• Further, Sir, it is perfectly clear that the Moplahs were prepared for the occasion and that there was a wide-spread organisation behind them; all these pitched battles with three and four thousand people which recently took place clearly demonstrate the existence of a well-conducted and nefarious organisation behind the back of these revolts. It is therefore necessary that the Government should make a complete statement on the point and place before the country any information that may exist on the subject, as I consider the time has now arrived when there is no longer any necessity for keeping the matter secret. I make bold to say in this connection, and I feel I echo the sentiments of all of us here, official and non-official Members, whether they be Europeans or Indians, that in any measures which Government may decide to adopt for the suppression of the revolts, for the promotion of order and the maintenance of peace, this Council will whole-heartedly give its support.
  • Things are going from bad to worse; innocent lives are being lost; the country is almost in a state of consternation; riots are taking place not only in Malabar, but in all parts of India; every where there are seen forces of disruption and disorganisation; law-abiding citizens are not in a position to do their ordinary work; there is a state of havoc and intense anxiety.
  • I think the time has arrived when the Government should adopt strict measures for the suppression of these riots and for the maintenance of peace and order. I would also like the Honourable the Home Member to enlighten the Council, as fully as possible, as to the origin and cause of these disturbances; a history of the genesis of these disturbances will be extremely valuable. I would also like the Honourable the Home Member to distinctly state the total number of casualties, both European and Indian.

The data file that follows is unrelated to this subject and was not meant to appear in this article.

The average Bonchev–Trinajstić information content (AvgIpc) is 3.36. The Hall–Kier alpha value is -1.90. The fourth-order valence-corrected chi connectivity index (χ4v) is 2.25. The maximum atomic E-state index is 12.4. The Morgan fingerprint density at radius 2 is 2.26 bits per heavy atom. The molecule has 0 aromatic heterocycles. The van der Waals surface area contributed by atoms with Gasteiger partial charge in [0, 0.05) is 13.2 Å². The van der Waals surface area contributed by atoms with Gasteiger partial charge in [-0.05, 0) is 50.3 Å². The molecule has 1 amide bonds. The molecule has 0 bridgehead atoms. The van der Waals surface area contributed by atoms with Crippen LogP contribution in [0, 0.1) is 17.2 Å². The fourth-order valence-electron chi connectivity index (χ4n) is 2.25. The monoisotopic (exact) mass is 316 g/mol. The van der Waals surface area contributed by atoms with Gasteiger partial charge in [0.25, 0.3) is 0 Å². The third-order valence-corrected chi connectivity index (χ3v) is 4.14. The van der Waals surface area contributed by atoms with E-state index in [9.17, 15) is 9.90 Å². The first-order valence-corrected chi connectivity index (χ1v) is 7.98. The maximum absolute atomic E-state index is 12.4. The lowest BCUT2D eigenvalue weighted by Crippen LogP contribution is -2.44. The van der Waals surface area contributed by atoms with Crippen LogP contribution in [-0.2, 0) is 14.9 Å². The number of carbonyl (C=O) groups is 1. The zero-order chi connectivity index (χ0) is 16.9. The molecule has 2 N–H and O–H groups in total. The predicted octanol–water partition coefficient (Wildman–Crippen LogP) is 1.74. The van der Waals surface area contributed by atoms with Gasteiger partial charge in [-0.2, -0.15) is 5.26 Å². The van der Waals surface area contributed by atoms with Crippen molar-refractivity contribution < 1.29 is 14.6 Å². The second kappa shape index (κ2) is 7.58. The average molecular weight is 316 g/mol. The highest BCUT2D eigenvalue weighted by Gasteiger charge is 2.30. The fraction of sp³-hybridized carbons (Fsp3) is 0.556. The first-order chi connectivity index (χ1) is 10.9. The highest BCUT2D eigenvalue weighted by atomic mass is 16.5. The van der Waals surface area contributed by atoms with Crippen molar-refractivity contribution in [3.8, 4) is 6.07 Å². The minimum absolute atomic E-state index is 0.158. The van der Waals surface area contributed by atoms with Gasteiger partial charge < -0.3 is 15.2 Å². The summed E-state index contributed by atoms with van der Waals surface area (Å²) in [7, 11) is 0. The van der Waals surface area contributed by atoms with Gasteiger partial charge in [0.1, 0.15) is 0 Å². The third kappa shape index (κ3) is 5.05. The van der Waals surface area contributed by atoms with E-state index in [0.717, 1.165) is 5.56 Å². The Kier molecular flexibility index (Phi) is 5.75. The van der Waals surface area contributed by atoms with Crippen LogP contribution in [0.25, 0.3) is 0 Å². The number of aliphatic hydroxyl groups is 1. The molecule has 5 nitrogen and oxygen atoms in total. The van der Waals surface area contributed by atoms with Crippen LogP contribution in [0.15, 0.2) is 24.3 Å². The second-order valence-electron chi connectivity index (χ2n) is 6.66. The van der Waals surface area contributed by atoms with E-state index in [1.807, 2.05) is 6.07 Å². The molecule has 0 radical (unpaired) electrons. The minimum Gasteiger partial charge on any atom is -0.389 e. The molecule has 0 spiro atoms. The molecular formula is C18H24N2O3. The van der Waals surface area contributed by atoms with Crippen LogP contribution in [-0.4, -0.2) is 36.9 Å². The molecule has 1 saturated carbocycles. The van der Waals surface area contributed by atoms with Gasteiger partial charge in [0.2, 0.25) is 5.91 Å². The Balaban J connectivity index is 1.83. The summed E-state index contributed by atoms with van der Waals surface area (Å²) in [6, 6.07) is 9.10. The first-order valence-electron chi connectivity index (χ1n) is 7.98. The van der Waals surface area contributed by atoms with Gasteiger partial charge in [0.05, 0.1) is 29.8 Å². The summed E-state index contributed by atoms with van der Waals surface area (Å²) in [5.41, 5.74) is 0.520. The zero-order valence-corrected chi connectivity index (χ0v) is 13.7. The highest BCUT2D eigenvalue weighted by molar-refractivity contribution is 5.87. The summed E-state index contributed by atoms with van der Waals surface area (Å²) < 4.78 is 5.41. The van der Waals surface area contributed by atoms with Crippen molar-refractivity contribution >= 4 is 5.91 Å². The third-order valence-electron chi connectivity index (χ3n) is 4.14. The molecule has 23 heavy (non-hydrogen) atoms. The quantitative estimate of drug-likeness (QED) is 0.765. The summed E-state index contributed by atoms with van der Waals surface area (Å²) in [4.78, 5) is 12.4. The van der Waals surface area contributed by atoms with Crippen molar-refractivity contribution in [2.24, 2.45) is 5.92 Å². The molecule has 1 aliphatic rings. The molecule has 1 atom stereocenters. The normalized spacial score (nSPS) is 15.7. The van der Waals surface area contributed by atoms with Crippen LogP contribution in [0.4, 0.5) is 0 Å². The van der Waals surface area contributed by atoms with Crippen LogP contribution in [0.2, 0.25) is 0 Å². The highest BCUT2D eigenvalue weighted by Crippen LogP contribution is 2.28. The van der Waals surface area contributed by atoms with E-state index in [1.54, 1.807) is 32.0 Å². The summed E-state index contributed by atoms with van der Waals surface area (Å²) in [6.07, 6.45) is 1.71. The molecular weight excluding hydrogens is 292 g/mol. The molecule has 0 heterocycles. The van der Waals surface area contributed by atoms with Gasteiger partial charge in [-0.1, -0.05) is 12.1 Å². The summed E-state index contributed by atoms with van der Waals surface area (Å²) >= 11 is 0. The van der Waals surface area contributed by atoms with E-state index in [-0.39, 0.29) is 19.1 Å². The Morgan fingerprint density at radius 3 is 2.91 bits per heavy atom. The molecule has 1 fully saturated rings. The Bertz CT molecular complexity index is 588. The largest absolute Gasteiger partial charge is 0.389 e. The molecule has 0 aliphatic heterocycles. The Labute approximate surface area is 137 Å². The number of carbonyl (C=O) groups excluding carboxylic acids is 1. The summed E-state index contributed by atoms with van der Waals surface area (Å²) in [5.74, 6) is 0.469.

• I would also like the Honourable the Home Member to assure this Council that Government have now taken precautionary measures immediately in the troubled parts of Madras, and within what period he expects peace and order to be fully restored in that troubled country. Government have promulgated the Martial Law Ordinance; a Martial Law Ordinance is always distasteful and unpalatable to the people. It can only be justified in case of absolute necessity, and I have no doubt that the Government was satisfied before the promulgation of the Ordinance in substituting martial law for the common law of the country.
  • Further, I am very pleased, and the country has noticed with great satisfaction, that in the preparation of this Martial Law Ordinance the blunders that were committed at the time of the Punjab affair have been studiously avoided. The power and authority of the civil law has been to a certain extent maintained. Consultations by the military officers with the Civil Department have been rendered obligatory, and prior to the issue of notices and regulations, and the rules for summary trial of cases the necessity of following the provisions of the Code of Criminal Procedure has been indicated and enforced.